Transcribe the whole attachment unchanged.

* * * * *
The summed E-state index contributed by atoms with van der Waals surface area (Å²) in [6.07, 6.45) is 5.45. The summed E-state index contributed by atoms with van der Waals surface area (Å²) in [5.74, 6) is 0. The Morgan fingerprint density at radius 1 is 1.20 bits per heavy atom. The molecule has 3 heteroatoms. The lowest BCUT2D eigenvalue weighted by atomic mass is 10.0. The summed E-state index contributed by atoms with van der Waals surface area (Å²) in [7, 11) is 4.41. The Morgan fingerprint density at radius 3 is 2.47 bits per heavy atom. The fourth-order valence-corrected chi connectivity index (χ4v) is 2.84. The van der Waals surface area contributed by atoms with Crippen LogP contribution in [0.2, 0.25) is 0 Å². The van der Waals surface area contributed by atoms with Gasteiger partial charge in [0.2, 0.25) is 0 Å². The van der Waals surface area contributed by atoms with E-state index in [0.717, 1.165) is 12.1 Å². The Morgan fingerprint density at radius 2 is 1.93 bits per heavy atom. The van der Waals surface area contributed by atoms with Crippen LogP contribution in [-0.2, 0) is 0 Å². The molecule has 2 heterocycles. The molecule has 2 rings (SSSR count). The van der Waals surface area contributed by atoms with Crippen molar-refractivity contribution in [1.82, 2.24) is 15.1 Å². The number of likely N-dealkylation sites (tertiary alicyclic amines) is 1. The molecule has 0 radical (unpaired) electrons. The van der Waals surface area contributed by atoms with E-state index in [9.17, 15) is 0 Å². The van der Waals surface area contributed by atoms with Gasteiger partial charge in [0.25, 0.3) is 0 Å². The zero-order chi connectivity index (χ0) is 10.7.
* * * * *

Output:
The summed E-state index contributed by atoms with van der Waals surface area (Å²) in [6.07, 6.45) is 5.45. The summed E-state index contributed by atoms with van der Waals surface area (Å²) in [5.74, 6) is 0. The Morgan fingerprint density at radius 1 is 1.20 bits per heavy atom. The molecule has 3 heteroatoms. The lowest BCUT2D eigenvalue weighted by atomic mass is 10.0. The summed E-state index contributed by atoms with van der Waals surface area (Å²) in [7, 11) is 4.41. The Morgan fingerprint density at radius 3 is 2.47 bits per heavy atom. The fourth-order valence-corrected chi connectivity index (χ4v) is 2.84. The van der Waals surface area contributed by atoms with Crippen LogP contribution in [0.2, 0.25) is 0 Å². The van der Waals surface area contributed by atoms with Gasteiger partial charge in [0.2, 0.25) is 0 Å². The van der Waals surface area contributed by atoms with E-state index in [0.717, 1.165) is 12.1 Å². The Morgan fingerprint density at radius 2 is 1.93 bits per heavy atom. The van der Waals surface area contributed by atoms with Crippen LogP contribution in [-0.2, 0) is 0 Å². The molecule has 2 heterocycles. The molecule has 2 rings (SSSR count). The van der Waals surface area contributed by atoms with Crippen molar-refractivity contribution in [1.82, 2.24) is 15.1 Å². The number of likely N-dealkylation sites (tertiary alicyclic amines) is 1. The molecule has 0 radical (unpaired) electrons. The van der Waals surface area contributed by atoms with E-state index in [9.17, 15) is 0 Å². The van der Waals surface area contributed by atoms with Gasteiger partial charge in [0.25, 0.3) is 0 Å². The zero-order chi connectivity index (χ0) is 10.7.